General English


Information & Library Science

  • noun the last line of a paragraph printed by itself at the top of a page or column

Media Studies

  • noun the first line of a paragraph, stranded at the bottom of a column or page while the rest of the paragraph is at the top of the next one. This is poor layout and to be avoided.


  • noun (an) American. A piece of now almost obsolete London rhyming slang from around World War II, playing on Widow Twankey (a character in the pantomime Aladdin): Yankee.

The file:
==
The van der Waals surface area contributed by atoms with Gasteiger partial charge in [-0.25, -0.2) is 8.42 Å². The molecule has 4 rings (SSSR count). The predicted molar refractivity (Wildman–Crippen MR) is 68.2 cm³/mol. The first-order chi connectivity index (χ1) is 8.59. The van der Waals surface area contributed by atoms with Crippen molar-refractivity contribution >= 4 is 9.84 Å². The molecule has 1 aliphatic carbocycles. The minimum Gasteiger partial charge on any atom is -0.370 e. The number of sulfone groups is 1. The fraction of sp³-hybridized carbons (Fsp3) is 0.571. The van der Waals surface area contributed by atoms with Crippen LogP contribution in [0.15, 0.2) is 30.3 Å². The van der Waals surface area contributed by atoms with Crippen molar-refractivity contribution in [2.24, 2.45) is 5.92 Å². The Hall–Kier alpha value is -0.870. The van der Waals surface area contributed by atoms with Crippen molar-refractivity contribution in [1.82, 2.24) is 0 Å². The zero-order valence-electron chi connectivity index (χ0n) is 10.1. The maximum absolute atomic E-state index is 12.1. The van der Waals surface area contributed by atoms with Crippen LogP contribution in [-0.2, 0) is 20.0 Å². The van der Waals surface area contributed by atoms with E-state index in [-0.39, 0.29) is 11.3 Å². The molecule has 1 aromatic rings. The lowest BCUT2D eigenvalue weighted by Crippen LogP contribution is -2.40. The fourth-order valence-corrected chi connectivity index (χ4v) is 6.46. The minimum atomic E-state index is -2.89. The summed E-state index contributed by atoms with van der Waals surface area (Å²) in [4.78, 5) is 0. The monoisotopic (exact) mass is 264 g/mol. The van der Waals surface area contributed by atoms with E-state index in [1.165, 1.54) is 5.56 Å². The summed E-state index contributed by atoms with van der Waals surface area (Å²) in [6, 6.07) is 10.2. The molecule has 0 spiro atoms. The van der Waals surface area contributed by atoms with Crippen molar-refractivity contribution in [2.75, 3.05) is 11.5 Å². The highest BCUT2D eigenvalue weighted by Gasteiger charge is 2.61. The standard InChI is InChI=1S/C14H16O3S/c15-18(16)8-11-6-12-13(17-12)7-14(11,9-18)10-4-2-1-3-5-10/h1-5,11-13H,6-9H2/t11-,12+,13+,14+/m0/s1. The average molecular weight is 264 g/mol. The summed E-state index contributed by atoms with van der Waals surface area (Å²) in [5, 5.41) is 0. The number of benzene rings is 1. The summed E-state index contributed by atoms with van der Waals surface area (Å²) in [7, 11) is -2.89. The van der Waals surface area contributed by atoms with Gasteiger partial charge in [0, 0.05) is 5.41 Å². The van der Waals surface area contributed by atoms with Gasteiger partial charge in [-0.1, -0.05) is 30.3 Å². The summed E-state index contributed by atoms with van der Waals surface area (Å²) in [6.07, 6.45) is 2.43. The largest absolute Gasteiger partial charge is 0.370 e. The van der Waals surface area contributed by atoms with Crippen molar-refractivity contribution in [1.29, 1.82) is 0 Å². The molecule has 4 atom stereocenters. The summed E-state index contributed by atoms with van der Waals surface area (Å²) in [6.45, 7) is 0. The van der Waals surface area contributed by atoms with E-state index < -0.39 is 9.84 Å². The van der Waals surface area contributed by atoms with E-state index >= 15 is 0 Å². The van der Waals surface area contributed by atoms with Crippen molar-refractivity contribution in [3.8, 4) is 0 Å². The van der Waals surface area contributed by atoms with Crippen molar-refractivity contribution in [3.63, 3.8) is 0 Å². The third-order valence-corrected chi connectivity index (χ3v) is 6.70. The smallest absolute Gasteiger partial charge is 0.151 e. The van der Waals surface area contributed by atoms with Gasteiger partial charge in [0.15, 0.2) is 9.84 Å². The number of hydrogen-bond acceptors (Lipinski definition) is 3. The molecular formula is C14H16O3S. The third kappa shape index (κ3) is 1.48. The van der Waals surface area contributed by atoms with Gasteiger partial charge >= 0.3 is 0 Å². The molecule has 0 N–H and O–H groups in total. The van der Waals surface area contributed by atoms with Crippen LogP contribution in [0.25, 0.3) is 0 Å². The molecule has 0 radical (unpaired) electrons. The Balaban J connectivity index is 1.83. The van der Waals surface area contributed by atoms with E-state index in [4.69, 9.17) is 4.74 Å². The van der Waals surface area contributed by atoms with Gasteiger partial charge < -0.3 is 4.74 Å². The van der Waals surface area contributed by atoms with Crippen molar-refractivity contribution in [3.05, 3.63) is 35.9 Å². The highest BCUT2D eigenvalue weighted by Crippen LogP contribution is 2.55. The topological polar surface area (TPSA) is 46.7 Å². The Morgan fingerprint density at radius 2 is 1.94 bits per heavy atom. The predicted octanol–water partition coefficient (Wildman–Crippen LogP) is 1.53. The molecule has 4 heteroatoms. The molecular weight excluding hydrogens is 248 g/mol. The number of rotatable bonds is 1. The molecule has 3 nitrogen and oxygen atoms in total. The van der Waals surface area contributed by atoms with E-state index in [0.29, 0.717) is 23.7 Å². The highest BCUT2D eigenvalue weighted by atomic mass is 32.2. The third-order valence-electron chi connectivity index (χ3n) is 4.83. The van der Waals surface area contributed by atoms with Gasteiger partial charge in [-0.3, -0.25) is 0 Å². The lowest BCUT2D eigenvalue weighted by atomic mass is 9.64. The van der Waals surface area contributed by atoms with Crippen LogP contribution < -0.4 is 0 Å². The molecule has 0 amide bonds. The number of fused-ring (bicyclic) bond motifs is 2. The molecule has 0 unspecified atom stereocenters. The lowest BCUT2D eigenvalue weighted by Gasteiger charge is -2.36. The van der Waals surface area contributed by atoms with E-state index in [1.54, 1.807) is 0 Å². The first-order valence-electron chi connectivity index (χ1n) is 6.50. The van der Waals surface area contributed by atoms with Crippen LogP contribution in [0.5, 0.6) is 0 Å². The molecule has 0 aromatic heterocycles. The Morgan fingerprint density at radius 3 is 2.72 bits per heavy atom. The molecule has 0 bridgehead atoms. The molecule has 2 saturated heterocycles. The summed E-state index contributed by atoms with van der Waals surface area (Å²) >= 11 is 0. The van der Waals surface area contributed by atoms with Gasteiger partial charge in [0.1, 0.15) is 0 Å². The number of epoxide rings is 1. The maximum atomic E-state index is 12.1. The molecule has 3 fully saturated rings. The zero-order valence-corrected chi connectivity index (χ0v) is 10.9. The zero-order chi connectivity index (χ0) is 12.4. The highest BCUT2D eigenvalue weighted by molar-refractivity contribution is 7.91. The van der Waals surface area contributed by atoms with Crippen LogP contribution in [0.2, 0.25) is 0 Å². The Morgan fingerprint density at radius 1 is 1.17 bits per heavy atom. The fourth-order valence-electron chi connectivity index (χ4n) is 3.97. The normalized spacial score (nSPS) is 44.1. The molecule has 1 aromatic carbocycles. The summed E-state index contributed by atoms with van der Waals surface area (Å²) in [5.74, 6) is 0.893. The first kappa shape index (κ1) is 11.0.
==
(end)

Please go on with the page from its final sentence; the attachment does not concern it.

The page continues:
Origin & History of “widow”

A widow is etymologically a woman who has been ‘separated’, left ‘solitary’. The word goes back ultimately to Indo-European *widhewo, an adjective formed from the base *weidh- ‘separate’ (source also of English divide and Sanskrit vidhu- ‘solitary’). this produced a large number of words for ‘widow’ in the Indo-European languages, including Latin vidua (source of French veuve, Italian vedova, and Spanish viuda), Russian and Czech vdova, and Welsh gweddr. To the Germanic languages it has given German witwe and Dutch weduwe as well as English widow. Widower was coined in the 14th century.